- Once again: Everything you described is already covered in the main article on inflation, thus demonstrating that the terms are essentially interchangeable. (https://en.wikipedia.org/wiki/Inflation#Monetarist_view, https://en.wikipedia.org/wiki/Monetarism). Both of which are far better written and far better sourced. The idea that "inflation tax is a recognition that printing money can cause inflation" is incredibly redundant since this was already covered far more extensively in the other article. (https://en.wikipedia.org/wiki/Inflation#Causes) It would be like claiming we need a separate page for "CD Player" and "CD Music Player" in recognition of the fact that a CD player can be used for playing music. I'm still waiting for someone to explain what deserves to be mentioned under "inflation tax" that can't already be included under "inflation," other than the use of non-reputable sources that don't meet Wikipedia's standard guidelines. If a non-economist with 200 twitter followers created a Wikipedia account to submit promote his own book on the "Inflation" page, it would be removed in a heartbeat. But here, it's not merely considered a notable source of information, but currently the only source of information. RonLawl (talk) 22:08, 11 March 2016 (UTC)
"Inflation" vs. "Inflation Tax"
Pretty much everything in the header of "Inflation Tax" is already covered in the main article on inflation. Except the main article is far more concise and better written, with actual references. 
In economics, inflation is a sustained increase in the general price level of goods and services in an economy over a period of time. When the price level rises, each unit of currency buys fewer goods and services. Consequently, inflation reflects a reduction in the purchasing power per unit of money – a loss of real value in the medium of exchange and unit of account within the economy. A chief measure of price inflation is the inflation rate, the annualized percentage change in a general price index, usually the consumer price index, over time. The opposite of inflation is deflation. Inflation affects an economy in various positive and negative ways. Negative effects of inflation include an increase in the opportunity cost of holding money, uncertainty over future inflation which may discourage investment and savings, and if inflation were rapid enough, shortages of goods as consumers begin hoarding out of concern that prices will increase in the future. Positive effects include reducing the real burden of public and private debt, keeping nominal interest rates above zero so that central banks can adjust interest rates to stabilize the economy, and reducing unemployment due to nominal wage rigidity.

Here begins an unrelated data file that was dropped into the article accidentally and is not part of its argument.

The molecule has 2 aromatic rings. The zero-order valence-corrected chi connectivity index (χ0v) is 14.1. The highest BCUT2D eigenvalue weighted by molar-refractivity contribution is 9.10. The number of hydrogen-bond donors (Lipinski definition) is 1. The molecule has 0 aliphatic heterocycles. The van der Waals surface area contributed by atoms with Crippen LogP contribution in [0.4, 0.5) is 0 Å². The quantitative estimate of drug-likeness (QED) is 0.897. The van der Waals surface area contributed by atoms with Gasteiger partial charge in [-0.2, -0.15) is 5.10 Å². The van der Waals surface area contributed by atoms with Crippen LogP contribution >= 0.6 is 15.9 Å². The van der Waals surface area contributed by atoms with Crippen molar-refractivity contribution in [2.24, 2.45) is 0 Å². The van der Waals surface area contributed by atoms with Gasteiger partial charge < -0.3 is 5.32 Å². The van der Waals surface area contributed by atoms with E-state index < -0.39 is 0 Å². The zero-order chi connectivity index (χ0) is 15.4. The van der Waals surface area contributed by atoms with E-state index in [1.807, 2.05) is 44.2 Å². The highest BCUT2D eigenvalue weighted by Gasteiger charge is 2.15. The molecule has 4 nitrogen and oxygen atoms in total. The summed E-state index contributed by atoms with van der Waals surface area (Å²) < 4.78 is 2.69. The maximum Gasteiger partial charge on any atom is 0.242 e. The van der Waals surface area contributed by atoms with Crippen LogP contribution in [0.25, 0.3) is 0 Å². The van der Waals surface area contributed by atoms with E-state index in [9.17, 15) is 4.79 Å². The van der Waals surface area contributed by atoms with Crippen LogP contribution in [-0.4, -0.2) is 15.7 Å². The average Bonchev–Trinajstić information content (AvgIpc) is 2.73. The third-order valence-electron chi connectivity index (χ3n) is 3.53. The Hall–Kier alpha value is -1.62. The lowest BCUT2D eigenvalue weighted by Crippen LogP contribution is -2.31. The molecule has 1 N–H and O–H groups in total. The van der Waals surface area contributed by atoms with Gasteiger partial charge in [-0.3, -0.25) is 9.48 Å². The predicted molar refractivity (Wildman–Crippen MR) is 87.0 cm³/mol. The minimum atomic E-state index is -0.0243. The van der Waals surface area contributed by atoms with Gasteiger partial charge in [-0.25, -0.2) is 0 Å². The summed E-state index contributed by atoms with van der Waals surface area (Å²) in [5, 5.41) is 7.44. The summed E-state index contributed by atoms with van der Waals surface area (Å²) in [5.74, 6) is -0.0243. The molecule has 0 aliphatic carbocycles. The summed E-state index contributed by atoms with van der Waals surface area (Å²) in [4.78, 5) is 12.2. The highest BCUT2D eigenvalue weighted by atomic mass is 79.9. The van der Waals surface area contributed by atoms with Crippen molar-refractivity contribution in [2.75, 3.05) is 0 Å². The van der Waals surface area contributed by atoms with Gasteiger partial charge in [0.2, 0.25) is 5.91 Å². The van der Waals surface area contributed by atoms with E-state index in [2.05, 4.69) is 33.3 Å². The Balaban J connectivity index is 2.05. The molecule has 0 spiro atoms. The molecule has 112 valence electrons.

Again, the problem with this page isn't that the information isn't important. The problem is that the information is already covered better in better regarded articles. RonLawl (talk) 06:17, 10 March 2016 (UTC)